Small businesses in virtually all industrialized countries find it increasingly difficult to obtain finance from institutional sources. Banks have become more risk-averse; venture capital funds, previously of only marginal significance, are now often concentrating their investments on established companies; and management buyouts and buyins and pressures to reduce government spending have resulted in a reduction in public policy initiatives. In this context there is a growing interest in the role of the informal venture capital market as an alternative source of risk finance for small business. Informal Venture Capital: Investors, Investments and Policy Issues in Finland investigates the phenomenon of `business angels' - wealthy private individuals who invest in small businesses - who are increasingly recognized throughout the developed world as representing the most important source of venture capital for entrepreneurial businesses in their start-up and early growth stages. This volume answers key questions about these investors, and contributes significant new evidence on aspects of the informal venture capital market which have not been examined in previous studies. It further provides an authoritative assessment of the effectiveness of policy initiatives to stimulate the supply of informal venture capital, based on the experiences in Finland.
Learn where the markets are headed--and how to ride them to success. Global changes point toward a dramatically different next decade in the realm of finance. As the bull markets of the last twenty years fade away, new investment tools and strategies are necessary. In this book, William Gross, one of today's most respected money managers who has built his fame on tracking economic trends, prepares readers for a completely new approach to investing. He emphasizes bonds, the right kinds of stocks, and a globalized investment portfolio for this new era in investment. In an accessible style, Gross intermingles discussions of investment with humor, wit, and personal anecdotes. William H. Gross (Laguna Beach, California) is the founder, managing director, and CEO of Pacific Investment Management Company, which manages over $90 billion in assets for both institutional investors and individuals.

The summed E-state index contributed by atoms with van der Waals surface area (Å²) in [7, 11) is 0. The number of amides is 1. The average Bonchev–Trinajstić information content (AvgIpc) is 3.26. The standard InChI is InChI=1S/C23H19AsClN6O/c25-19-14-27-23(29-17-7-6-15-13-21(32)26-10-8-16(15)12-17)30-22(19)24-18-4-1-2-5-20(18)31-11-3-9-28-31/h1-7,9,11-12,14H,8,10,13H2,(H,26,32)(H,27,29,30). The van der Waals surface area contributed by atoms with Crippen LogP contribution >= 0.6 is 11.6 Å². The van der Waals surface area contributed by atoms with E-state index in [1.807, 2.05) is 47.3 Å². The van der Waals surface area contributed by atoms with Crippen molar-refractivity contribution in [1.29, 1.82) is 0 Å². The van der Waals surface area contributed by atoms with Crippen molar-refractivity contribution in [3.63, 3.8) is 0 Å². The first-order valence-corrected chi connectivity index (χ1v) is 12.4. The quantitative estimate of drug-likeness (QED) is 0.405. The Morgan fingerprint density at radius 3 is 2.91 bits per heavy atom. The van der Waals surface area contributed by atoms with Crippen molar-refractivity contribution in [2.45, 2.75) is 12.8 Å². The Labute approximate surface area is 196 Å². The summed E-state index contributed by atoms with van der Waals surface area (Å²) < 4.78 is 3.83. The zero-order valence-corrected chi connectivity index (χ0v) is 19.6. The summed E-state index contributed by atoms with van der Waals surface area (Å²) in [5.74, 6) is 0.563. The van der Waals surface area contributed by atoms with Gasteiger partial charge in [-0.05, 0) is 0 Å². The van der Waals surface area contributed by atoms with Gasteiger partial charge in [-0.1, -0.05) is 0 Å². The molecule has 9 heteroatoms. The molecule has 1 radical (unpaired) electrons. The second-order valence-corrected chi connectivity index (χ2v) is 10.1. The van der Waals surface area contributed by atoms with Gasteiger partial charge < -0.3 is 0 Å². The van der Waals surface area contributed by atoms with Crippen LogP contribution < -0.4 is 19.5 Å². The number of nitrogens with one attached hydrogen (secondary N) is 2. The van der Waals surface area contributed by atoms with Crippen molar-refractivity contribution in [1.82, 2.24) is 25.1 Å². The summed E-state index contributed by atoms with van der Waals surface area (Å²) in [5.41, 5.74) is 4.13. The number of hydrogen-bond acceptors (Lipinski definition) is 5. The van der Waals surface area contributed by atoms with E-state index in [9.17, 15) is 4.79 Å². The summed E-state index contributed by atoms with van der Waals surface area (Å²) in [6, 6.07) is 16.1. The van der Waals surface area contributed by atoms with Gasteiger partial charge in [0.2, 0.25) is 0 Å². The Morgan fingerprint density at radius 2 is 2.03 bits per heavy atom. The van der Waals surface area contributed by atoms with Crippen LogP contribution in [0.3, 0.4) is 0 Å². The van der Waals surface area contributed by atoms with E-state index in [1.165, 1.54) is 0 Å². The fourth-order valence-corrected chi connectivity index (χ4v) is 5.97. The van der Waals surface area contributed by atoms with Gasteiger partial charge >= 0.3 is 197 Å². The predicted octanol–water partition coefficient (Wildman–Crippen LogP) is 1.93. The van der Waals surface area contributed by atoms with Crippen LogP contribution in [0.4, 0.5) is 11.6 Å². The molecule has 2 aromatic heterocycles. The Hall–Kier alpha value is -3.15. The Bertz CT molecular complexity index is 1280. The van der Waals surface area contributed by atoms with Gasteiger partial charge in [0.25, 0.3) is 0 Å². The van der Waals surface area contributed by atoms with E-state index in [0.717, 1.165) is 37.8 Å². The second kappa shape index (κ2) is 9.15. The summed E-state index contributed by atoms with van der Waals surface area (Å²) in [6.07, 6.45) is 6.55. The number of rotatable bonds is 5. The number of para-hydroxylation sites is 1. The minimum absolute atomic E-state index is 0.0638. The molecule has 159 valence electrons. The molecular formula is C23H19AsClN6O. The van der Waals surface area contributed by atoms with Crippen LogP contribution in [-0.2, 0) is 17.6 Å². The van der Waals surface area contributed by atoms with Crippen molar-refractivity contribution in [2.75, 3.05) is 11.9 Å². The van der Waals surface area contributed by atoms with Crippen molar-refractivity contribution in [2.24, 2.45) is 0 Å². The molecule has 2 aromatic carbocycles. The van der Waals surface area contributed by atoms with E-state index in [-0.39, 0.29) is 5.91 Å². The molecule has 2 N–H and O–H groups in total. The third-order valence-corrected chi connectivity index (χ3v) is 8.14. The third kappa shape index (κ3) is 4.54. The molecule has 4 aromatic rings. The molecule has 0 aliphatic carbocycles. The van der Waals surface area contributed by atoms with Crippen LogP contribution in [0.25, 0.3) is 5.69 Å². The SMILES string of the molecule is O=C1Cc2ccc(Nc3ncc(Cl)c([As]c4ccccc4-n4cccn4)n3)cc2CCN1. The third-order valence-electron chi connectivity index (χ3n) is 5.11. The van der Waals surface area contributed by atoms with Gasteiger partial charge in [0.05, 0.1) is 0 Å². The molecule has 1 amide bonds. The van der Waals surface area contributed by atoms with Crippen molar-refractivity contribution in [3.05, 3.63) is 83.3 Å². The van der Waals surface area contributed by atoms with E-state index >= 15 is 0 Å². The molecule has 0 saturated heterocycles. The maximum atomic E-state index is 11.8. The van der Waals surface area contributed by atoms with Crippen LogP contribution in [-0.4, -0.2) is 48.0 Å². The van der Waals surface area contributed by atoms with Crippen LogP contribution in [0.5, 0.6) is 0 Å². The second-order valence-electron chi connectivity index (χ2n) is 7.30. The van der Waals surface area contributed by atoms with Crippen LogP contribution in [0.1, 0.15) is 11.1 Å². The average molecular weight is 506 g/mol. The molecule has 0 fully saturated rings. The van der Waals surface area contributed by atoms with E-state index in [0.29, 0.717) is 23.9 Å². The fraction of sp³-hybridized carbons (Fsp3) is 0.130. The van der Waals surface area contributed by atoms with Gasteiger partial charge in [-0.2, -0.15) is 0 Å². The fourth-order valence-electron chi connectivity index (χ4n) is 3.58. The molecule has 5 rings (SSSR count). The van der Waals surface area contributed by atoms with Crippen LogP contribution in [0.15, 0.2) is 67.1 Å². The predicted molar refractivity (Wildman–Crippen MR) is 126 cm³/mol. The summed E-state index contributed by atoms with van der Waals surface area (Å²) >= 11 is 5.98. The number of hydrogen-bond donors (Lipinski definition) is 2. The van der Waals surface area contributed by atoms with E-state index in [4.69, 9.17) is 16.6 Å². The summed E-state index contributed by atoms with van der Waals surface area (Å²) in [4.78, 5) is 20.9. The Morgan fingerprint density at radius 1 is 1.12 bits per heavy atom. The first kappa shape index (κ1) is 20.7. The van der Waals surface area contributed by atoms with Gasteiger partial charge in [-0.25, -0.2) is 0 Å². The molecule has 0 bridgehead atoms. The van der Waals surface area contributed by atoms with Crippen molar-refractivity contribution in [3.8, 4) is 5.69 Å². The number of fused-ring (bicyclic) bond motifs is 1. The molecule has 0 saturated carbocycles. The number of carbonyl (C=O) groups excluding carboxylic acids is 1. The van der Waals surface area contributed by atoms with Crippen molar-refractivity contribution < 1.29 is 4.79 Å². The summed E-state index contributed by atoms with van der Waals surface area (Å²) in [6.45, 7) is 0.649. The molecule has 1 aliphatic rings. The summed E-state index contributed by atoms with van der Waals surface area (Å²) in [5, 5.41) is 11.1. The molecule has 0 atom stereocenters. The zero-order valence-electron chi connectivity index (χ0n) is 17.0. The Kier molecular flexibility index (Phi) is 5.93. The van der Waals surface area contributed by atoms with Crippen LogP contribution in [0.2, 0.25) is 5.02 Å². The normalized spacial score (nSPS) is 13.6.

An accessible and thorough guide to nonprofit investment policy for nonfinancial managers --essential information for maintaining fiscal health and the public trust The first book to discuss the development of investment policies specifically for nonprofit organizations, Nonprofit Investment Policies helps directors, trustees, and development officers at nonprofits create sound, comprehensive policies for their financial advisors. Covering every element of investment strategy for nonprofits, the book explains investing legal concerns, the investment environment, the internal organization of an efficient charity, how to get started in investment, how to use investment successes as a fund-raising tool, and much more. Written in language that both financial and nonfinancial managers can understand, Nonprofit Investment Policies includes: An exploration of the unique characteristics of nonprofit resources, including endowment management, planned gifts, and socially responsible investing A full examination of the legal issues involved in nonprofit investment -- the tools officers and directors of charities need to protect themselves from investment liability in an increasingly litigious world Case studies from the real world of nonprofit investment showing successful policies in action --and failures that display policy pitfalls to avoid Advice on finding and hiring outside advisors, plus an explanation of the essentials of investment accounting and performance reporting Tables and checklists to guide nonprofit managers in fiscal decisionmaking. If a nonprofit organization has any money in the bank, the organization already has an investment policy, however informal. For many nonprofits, managing extra money is such a novel concept that they don't take full advantage of their on-hand resources. But as organizations grow and their financial conditions improve, decision-makers must consider how best to manage and invest these additional funds. The nonprofit organizations Robert P. Fry, Jr. works with understand investing and how to spot and avoid shady investments, as well as how to safeguard assets. Written in language that both financial and non-financial managers can understand, Nonprofit Investment Policies explains the basics of investing, how investing for nonprofits is unique, and how to work with an investment manager. This is not another get-rich-quick book about picking stocks and bonds. Rather, it is a book on how nonprofits can make good decisions. In the world of investments, good decisions are ultimately more important than the occasional wizardry of an outstanding portfolio manager, for unlike such wizardry, good decisions can be replicated in good times and bad by any organization that is committed to doing so --now, months from now, and years from now. Clearly written investment policies codify these good decisions, increasing returns on investments and protecting boards and executive directors from possible litigation over the handling of the nonprofit's assets. Fry's principal goal is to provide sufficient information on the overall investment environment so that any organization can comfortably implement investment policies. Nonprofit Investment Policies includes sample investment policies plus analysis and guidance on these policies to help organizations develop the policies that most closely fit their goals and objectives, resources, time constraints, risk tolerance, and limitations.